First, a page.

Nā Mamo o Kāwā Community Access Day, Saturday, Jan. 11 – second Saturday, monthly – gates open 6a.m.-6p.m., Kāwā. All cars must park at end of road fronting Kāwā Flats. Dogs must be on leash. No driving through fish pond. 557-1433, nmok.org, facebook.com/NMOK.Hawaii

Pancake Breakfast and Raffle, Saturday, Jan. 11 – second Saturday, monthly – 8-11a.m., Ocean View Community Center. To volunteer, call 939-7033, ovcahi.org

Swap Meet, Saturday, Jan. 11 and 25 – second and fourth Saturday, monthly – 8-12:30p.m.Cooper Center in Volcano. thecoopercenter.org

Sharp Turns – The Creative Art of Woodturning Exhibit, Saturday, Jan. 11 through Sunday, Feb. 16, daily, 9a.m.-5p.m. Volcano Art Gallery features works of Aaron Hammer and Mark and Karen Stebbins. Join the artists for an opening reception on Saturday, Jan. 11 from 5 to 7p.m. Live woodturning demonstration will be held Saturday, Jan. 25, 11a.m.-2p.m. 967-8222, volcanoartcenter.org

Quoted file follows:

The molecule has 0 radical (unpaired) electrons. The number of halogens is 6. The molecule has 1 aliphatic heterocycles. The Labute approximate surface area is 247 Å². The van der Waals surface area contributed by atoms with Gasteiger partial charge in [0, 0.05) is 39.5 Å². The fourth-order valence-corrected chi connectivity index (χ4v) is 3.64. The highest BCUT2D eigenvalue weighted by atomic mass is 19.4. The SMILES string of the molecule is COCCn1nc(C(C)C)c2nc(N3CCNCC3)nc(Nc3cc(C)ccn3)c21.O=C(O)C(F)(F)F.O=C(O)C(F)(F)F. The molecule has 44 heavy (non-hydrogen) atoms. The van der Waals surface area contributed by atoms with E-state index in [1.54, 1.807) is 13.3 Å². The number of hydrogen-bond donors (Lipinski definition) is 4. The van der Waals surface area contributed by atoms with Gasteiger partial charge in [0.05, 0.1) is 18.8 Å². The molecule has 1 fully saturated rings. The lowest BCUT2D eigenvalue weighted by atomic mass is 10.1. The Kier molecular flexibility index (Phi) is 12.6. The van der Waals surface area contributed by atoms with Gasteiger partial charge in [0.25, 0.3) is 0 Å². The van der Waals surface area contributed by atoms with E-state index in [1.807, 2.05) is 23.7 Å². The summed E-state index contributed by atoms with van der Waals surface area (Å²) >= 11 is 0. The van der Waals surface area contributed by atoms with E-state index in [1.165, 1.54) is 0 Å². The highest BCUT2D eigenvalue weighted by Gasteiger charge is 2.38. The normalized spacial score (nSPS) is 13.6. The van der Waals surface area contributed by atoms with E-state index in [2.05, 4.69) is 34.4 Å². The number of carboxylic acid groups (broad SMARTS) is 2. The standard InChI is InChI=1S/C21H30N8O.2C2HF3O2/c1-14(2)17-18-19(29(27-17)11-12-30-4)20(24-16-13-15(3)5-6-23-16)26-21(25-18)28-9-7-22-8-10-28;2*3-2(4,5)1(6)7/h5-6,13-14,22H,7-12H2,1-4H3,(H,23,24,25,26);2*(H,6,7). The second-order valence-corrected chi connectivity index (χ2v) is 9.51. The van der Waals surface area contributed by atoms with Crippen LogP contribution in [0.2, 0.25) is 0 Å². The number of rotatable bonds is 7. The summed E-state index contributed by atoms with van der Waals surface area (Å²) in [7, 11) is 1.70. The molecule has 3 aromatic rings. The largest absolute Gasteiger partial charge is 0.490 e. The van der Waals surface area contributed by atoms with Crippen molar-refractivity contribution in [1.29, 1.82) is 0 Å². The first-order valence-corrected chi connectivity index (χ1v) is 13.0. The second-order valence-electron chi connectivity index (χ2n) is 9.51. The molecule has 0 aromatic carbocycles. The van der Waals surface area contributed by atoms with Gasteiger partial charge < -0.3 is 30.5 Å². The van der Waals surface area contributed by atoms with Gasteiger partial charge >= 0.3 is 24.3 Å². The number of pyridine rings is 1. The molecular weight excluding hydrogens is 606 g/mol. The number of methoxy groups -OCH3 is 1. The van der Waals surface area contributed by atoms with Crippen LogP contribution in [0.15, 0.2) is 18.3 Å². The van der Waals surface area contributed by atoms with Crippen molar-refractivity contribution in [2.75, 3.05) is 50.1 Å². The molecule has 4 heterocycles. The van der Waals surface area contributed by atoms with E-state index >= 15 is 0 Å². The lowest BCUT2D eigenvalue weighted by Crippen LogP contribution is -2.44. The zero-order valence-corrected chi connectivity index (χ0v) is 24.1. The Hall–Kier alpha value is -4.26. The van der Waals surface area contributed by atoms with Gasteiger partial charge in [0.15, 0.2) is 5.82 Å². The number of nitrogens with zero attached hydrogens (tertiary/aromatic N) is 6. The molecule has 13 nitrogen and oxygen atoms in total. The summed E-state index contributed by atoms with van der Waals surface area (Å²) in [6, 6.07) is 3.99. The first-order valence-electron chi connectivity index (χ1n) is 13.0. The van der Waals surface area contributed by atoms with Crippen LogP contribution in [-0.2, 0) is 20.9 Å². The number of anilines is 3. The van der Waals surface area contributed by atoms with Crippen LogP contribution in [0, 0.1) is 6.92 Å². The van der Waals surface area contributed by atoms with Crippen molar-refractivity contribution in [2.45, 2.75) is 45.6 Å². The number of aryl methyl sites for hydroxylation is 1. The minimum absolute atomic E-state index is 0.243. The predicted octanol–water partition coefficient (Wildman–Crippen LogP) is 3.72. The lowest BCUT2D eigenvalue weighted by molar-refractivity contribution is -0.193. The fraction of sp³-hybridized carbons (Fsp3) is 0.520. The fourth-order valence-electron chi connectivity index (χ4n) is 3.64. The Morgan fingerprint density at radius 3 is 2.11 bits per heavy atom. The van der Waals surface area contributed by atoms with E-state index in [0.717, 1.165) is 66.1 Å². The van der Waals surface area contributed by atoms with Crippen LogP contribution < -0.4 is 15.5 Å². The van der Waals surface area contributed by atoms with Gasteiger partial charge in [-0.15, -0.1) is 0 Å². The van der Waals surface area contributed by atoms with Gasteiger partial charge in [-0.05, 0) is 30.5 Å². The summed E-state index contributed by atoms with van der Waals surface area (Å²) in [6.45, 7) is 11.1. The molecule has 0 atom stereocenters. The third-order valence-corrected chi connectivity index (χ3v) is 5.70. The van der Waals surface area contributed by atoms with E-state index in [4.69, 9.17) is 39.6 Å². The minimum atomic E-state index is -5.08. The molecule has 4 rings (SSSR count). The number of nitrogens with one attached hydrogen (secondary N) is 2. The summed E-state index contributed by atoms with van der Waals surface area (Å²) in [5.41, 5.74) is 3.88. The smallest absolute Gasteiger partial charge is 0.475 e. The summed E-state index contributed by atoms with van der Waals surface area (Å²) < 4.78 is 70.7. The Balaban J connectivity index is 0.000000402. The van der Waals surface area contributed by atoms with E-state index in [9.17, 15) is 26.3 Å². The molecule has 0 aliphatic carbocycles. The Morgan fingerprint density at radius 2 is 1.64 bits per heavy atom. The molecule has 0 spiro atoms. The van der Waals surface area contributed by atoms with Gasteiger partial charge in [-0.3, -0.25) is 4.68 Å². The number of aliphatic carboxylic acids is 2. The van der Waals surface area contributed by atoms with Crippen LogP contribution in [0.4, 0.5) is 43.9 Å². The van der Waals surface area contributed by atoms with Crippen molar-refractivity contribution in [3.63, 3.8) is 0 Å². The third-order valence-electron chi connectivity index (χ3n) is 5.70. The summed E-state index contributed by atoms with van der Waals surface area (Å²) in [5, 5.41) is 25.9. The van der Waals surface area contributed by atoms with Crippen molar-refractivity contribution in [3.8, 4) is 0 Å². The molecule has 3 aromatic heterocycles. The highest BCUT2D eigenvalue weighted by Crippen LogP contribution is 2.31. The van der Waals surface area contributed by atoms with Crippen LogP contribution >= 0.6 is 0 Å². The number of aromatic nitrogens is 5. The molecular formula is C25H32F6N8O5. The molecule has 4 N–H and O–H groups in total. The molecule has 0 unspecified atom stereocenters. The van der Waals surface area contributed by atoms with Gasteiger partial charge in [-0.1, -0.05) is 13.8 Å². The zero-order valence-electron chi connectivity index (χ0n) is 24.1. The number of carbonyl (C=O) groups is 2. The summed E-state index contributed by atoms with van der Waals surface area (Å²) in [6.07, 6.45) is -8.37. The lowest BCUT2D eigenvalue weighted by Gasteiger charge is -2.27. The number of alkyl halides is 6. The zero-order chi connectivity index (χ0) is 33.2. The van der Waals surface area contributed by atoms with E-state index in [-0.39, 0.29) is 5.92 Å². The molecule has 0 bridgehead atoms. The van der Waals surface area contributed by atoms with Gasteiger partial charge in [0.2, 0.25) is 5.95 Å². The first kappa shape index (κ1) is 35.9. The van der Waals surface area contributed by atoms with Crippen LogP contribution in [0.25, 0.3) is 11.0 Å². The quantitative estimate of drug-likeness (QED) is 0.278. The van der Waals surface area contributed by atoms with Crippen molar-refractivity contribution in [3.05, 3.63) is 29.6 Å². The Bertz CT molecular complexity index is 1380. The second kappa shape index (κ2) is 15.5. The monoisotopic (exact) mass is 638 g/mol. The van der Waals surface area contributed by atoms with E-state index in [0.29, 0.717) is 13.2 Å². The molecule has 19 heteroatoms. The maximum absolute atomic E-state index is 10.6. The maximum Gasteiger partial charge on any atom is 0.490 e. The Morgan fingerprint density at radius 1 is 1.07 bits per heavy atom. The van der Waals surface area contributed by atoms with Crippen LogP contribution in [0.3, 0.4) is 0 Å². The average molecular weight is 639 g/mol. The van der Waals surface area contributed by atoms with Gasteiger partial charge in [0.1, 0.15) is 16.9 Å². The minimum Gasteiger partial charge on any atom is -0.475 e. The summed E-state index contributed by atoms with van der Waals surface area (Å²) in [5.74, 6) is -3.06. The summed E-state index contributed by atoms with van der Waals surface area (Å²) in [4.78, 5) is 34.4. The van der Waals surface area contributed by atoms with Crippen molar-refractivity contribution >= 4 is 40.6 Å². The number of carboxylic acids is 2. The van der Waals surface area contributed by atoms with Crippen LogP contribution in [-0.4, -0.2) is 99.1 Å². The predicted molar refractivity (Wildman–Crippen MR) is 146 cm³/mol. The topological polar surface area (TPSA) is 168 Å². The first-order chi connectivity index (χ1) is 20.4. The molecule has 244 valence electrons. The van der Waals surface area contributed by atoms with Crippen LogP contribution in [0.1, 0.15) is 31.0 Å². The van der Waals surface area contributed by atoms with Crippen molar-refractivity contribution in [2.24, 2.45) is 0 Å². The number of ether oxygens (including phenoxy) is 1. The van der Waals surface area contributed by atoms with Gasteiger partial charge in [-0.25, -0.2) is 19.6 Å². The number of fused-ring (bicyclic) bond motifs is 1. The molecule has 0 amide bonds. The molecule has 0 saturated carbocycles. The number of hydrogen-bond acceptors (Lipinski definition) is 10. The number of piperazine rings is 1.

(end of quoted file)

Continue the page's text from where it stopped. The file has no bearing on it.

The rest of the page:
Stained Glass Basics I with Claudia McCall, Saturday, Jan. 11, 18, and 25, 9a.m.-1p.m. 967-8222, volcanoartcenter.org

Hike the Path on Mauna Loa's 1868 Lava Flow, Saturday, Jan. 11, 10a.m.-1p.m., Kahuku Unit, HVNP. RCUH-HVO geologists Katie Mulliken and Lil DeSmither lead this guided hike along the Pu‘u o Lokuana trail. Free; bring snack and water. nps.gov/havo

Zentangle Embedded: It Grows Like Coral!, Saturday, Jan. 11 – second Saturday, monthly – 10a.m.-1p.m.Volcano Art Center. Creative tangle techniques inspired by Gustav Klimt and Keith Haring. Art supplies provided. Open to all levels. No experience required. Potluck, bring snack to share. $30/VAC member, $35/non-member, plus $15 supply fee. 967-8222, volcanoartcenter.org

Hula Kahiko - Kumu Kapuaikapoliopele Ka‘au‘a Nā Kumu Pelehonuamea Harman & Kekoa Harman with Hālau I Ka Leo Ola O Nā Mamo and Nā Mea Hula with Loke Kamanu & ʻOhana, Saturday, Jan. 11 – second Saturday, monthly – 10:30-11:30a.m., hula platform near Volcano Art Center Gallery. Hula performance. Free; park entrance fees apply. 967-8222, volcanohula@gmail.com, volcanoartcenter.org